He said he would watch Game 1 of the World Series on TV tonight. Unlike everybody else in town, Marty Pattin once was on the other side of the Fall Classic camera.
He pitched in the major leagues for 13 seasons over three decades. It wasn't until the final appearance of his career that Pattin experienced the thrill of competing on the game's ultimate stage.
The Phillies clinched the World Championship on that night in 1980 with a 4-1 victory in Game 6. Pitching for the Royals, Pattin didn't deserve any of the blame.
"That's the year they were worried about the crowd control and everything," Pattin remembered from his chair at Shenago Lounge on West Sixth Street. "They called me to warm up, and they got all these police dogs out there, and all these horses, and you're trying to move around, and you've got dogs growling at you when you went to warm up. I was scared to death and was glad to get out of the bullpen and go in to pitch."
Pattin, 63, remembered it as the sixth inning that he replaced Paul Splittorff. A check of the records shows it actually was the seventh.
"I retired to the golf course," said Pattin, an All-Star in 1971. He coached and taught after his playing days. "When the golf goes bad, I go fishing."
He said he lent a videotape of his World Series appearance and is trying to get it back, so far without any luck.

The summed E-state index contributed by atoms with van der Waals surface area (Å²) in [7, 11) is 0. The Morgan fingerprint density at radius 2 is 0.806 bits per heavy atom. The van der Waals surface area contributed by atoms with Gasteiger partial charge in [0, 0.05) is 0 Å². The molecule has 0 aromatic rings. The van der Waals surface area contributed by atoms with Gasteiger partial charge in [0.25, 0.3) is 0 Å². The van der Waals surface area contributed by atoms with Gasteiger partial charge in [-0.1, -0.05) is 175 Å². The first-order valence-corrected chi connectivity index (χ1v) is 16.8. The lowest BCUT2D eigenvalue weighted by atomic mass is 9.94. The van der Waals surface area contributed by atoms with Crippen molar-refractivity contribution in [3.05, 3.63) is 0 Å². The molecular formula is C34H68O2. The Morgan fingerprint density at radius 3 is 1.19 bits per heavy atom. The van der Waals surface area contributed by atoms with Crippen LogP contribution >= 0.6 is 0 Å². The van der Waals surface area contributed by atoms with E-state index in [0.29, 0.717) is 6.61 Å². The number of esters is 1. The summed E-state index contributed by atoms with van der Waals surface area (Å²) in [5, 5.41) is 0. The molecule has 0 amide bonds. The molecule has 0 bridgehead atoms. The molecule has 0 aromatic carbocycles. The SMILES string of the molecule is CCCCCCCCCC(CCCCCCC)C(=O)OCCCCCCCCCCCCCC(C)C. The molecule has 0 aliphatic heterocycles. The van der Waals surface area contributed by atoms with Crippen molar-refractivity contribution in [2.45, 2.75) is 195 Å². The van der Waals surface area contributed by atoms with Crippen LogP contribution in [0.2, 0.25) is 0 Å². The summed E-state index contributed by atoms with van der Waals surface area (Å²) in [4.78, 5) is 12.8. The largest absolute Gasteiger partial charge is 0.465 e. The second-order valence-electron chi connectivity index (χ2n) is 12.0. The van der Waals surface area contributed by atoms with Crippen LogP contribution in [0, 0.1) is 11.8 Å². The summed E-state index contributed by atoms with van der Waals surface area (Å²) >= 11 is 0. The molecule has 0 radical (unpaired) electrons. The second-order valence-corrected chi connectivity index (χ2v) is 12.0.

The tape shows that Pete Rose led off the seventh with a single off of George Brett's glove. Out goes Splittorff, in comes Pattin to face Mike Schmidt, Bake McBride and Greg Luzinski.
For the first out, catcher John Wathan threw out Rose attempting to steal. Pattin caught Schmidt looking at Strike 3 for the second out. McBride hit a grounder to the right side to Willie Aikens, whose throw to Pattin covering was wild high for an error. Luzinski, a mountain of a man whose physique stood out in the pre-steroid era, was called out on strikes to end the inning.
After the World Series, the Royals released Pattin. When he made it to the big leagues, Pattin told himself he never would return to the minors. He stayed true to himself and retired. So ended a career in which he went 114-109 with a 3.62 earned-run average.
Under today's rules, Pattin would have gone into his free-agent season having averaged 15 victories, 11 complete games, 2.75 shutouts and 2421â3 innings in the previous four seasons. That might earn him a few bucks today.
He pitched for the California Angels, Seattle Pilots, Milwaukee Brewers, Boston Red Sox, and for his final seven seasons, the Royals.
"The greatest thrill I ever had was facing Mickey Mantle in 1968," Pattin said. "The guy in front of him got a base hit, and I says, 'Oh crap, now I gotta face Mantle.' I'm out there shaking in my shoes, and I was just like, 'Wow, what am I going to do?' So I worked him to 3-and-2 and finally just said, 'Hey, it's either you or me, Mick,' and I reared back and threw a high fastball as hard as I could throw it. He swung and missed. I felt the wind from his bat, he swung so hard. I could have floated off the mound."
Someone from the Detroit Tigers or St. Louis Cardinals will have a similar feeling tonight when the final out of Game 1 of the 103rd World Series goes in the books.